Shelter Volunteer Adopts Dying Dog Before Euthanasia

Marcie, a 12-year-old mixed breed, is blind and has cancer.

ByNicole Pelletiere
March 09, 2016, 2:10 PM
PHOTO: Bill Baker, a volunteer at the Kenton County Animal Shelter in Fort Mitchell, Kentucky, adopted a dying dog named Marcie.
Bill Baker, a volunteer at the Kenton County Animal Shelter in Fort Mitchell, Kentucky, adopted a dying dog named Marcie.
Lisa Binns/Shelter Dog Photography

— -- A dying dog gets to live her final days in a new home after she was adopted by a kindhearted shelter volunteer who saved her from euthanasia.

"It was love at first sight," Bill Baker of Lakeside Park, Kentucky, told ABC News. "In spite of all the adversity she has, she has a very sunny disposition. I think dogs can smile and she can smile. She can't see...but when I say 'Papa's here, Marcie!' she perks up and smiles and it just makes my day."

Baker, 71, has been volunteering at Kenton County Animal Shelter in Fort Mitchell, Kentucky, for three years.

At the end of January, Baker said animal control brought in Marcie, who was reported as a stray roaming the neighborhood of Latonia, Kentucky.

"Her fur had been eaten off by fleas and she's also blind," Baker said. "She would've been euthanized."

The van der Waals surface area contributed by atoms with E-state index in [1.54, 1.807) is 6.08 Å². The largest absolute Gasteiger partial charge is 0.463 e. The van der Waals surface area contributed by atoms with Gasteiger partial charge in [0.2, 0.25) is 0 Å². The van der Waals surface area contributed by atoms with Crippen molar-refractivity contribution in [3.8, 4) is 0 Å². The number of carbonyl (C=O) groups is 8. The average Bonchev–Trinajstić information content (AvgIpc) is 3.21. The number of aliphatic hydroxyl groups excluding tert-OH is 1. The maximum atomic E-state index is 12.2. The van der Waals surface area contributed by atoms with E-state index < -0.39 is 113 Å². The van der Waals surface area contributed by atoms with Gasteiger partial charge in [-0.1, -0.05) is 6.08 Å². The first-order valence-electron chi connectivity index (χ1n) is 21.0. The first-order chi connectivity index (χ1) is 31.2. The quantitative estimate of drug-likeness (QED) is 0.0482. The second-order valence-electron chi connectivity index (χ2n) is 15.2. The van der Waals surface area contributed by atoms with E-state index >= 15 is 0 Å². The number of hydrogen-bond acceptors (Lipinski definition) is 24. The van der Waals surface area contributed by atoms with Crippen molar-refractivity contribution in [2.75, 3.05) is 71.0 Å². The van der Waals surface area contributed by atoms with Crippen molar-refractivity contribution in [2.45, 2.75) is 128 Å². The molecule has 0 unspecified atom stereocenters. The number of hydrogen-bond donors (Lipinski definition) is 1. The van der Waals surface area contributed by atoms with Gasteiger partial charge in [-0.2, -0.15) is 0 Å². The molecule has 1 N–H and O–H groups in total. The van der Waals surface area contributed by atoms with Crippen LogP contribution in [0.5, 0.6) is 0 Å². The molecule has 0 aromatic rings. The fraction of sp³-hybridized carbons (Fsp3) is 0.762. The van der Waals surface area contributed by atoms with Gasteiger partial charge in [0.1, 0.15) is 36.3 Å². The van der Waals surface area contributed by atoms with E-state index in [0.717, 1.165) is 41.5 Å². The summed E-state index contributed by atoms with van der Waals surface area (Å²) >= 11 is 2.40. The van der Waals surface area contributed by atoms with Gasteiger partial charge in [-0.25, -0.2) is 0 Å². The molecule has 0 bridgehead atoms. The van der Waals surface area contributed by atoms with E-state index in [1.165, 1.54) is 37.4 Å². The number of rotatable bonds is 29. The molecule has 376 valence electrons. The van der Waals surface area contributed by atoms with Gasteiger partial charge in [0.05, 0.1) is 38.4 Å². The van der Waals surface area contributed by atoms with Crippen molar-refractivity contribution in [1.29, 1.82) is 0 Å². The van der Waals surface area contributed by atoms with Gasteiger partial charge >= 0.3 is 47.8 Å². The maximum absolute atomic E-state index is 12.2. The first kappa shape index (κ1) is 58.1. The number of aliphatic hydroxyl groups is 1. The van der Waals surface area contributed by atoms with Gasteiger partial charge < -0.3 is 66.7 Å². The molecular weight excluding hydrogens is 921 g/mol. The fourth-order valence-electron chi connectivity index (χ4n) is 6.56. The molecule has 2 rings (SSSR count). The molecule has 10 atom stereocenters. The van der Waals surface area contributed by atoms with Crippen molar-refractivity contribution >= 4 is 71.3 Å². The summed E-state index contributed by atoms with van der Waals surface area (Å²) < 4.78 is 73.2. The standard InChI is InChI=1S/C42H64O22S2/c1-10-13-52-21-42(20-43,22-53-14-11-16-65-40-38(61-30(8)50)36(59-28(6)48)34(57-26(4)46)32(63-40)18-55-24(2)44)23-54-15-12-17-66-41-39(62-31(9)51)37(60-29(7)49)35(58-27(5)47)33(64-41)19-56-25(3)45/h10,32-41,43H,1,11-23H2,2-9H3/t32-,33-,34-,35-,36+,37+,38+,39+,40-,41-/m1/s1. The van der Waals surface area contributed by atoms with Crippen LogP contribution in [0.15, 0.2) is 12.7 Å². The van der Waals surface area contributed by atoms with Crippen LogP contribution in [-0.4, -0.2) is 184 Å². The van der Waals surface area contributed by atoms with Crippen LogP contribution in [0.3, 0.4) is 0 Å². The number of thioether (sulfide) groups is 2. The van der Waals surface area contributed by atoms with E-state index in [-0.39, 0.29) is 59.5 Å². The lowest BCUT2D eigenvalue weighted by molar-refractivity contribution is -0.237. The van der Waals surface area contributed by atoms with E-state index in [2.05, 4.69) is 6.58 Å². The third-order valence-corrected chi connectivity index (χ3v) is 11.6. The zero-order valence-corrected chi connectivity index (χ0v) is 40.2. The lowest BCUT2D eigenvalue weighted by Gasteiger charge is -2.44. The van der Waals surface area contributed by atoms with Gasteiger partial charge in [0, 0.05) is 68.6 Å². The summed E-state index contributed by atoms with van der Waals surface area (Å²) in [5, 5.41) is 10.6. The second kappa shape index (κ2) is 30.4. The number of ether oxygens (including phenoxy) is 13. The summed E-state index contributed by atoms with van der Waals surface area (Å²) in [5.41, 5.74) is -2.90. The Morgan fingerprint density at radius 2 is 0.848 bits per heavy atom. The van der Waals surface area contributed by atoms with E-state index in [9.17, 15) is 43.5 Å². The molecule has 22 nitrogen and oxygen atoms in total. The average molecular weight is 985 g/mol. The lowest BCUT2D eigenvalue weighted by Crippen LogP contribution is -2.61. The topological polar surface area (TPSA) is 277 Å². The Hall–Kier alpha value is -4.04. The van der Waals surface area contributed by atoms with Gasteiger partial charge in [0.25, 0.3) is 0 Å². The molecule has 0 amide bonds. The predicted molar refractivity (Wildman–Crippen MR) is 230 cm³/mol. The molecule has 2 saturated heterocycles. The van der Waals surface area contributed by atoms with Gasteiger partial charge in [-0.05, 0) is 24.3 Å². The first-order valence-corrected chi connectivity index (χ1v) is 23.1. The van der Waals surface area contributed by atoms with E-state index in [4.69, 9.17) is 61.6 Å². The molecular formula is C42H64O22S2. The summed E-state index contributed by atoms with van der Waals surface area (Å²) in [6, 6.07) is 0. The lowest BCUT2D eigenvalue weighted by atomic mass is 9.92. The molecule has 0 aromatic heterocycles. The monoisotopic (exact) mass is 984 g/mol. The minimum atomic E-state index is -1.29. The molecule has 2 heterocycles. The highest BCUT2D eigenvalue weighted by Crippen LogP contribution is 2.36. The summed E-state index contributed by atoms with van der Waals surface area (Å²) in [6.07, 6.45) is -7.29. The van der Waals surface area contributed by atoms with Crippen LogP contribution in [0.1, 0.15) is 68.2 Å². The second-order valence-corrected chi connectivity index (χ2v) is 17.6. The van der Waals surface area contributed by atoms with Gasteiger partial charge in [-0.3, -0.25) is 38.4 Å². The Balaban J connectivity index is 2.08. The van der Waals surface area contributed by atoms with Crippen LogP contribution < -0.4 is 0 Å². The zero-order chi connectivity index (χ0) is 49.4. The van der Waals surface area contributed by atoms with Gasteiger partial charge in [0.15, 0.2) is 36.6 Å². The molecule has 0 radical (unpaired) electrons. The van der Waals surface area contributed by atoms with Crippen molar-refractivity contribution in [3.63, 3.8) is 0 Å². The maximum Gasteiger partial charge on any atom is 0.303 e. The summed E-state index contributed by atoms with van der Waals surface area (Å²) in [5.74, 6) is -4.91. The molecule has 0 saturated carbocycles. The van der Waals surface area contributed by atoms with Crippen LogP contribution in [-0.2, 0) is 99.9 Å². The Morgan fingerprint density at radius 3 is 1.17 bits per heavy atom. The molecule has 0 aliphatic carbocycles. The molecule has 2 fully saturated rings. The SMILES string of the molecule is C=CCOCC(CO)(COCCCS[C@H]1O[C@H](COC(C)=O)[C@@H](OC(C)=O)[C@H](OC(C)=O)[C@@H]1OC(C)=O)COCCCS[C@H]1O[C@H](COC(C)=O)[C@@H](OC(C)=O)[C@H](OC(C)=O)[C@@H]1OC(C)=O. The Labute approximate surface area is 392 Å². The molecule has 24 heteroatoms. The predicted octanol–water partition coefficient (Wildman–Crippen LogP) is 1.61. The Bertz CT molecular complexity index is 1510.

PHOTO: Marcie is a 12-year-old mixed breed and has cancer.
Marcie is a 12-year-old mixed breed and has cancer.
Lisa Binns/Shelter Dog Photography

Baker, who owns three shelter dogs, brought Marcie to his veterinarian who confirmed she had cancerous tumors all over her body. But that didn't stop him from adopting the canine after the shelter's five-day holding period was over.

That holding period, Baker said, is to ensure that Marcie didn't belong to another family.

"I think because he's the wonderful man that he is, and he felt a special connection with her, he'll help her live out her life in a special way with him and his wife and the other shelter dogs he's adopted from here," Elizabeth Cochran, director of the Kenton County Animal Shelter told ABC News.

PHOTO: Baker took Marcie home just days after meeting her.
Baker took Marcie home just days after meeting her.
Lisa Binns/Shelter Dog Photography

"It's a beautiful story and one that's not told very often," Cochran continued. "Most shelters have a difficult time adopting out older pets, but they can be as good as younger pets. We are really grateful that Bill was able to take her and we hope we can have older adoptions in the future."

Two weeks ago, local photographer Lisa Binns captured an emotional photo series of Baker and Marcie.

"It was something to remember [Marcie] by," Baker added. "She just warms my heart."

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